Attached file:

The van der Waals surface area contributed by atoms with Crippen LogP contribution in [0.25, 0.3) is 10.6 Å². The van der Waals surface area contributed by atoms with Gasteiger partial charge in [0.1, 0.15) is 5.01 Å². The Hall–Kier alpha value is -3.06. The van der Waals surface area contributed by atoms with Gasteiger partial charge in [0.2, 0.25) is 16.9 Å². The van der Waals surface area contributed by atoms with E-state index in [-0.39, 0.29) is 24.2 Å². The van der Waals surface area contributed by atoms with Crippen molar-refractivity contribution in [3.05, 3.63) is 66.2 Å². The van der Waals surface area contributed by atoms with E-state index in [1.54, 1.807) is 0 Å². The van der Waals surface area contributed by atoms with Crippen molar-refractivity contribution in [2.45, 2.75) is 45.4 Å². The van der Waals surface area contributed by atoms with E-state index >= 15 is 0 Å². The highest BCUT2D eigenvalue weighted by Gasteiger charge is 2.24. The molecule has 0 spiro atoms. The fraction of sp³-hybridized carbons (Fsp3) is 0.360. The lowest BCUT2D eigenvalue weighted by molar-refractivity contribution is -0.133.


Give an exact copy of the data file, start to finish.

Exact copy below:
The van der Waals surface area contributed by atoms with Crippen LogP contribution in [0.25, 0.3) is 10.6 Å². The van der Waals surface area contributed by atoms with Gasteiger partial charge in [0.1, 0.15) is 5.01 Å². The Hall–Kier alpha value is -3.06. The van der Waals surface area contributed by atoms with Gasteiger partial charge in [0.2, 0.25) is 16.9 Å². The van der Waals surface area contributed by atoms with E-state index in [-0.39, 0.29) is 24.2 Å². The van der Waals surface area contributed by atoms with Crippen molar-refractivity contribution in [3.05, 3.63) is 66.2 Å². The van der Waals surface area contributed by atoms with E-state index in [1.54, 1.807) is 0 Å². The van der Waals surface area contributed by atoms with Crippen molar-refractivity contribution in [2.45, 2.75) is 45.4 Å². The van der Waals surface area contributed by atoms with E-state index >= 15 is 0 Å². The highest BCUT2D eigenvalue weighted by Gasteiger charge is 2.24. The molecule has 0 spiro atoms. The fraction of sp³-hybridized carbons (Fsp3) is 0.360. The lowest BCUT2D eigenvalue weighted by molar-refractivity contribution is -0.133.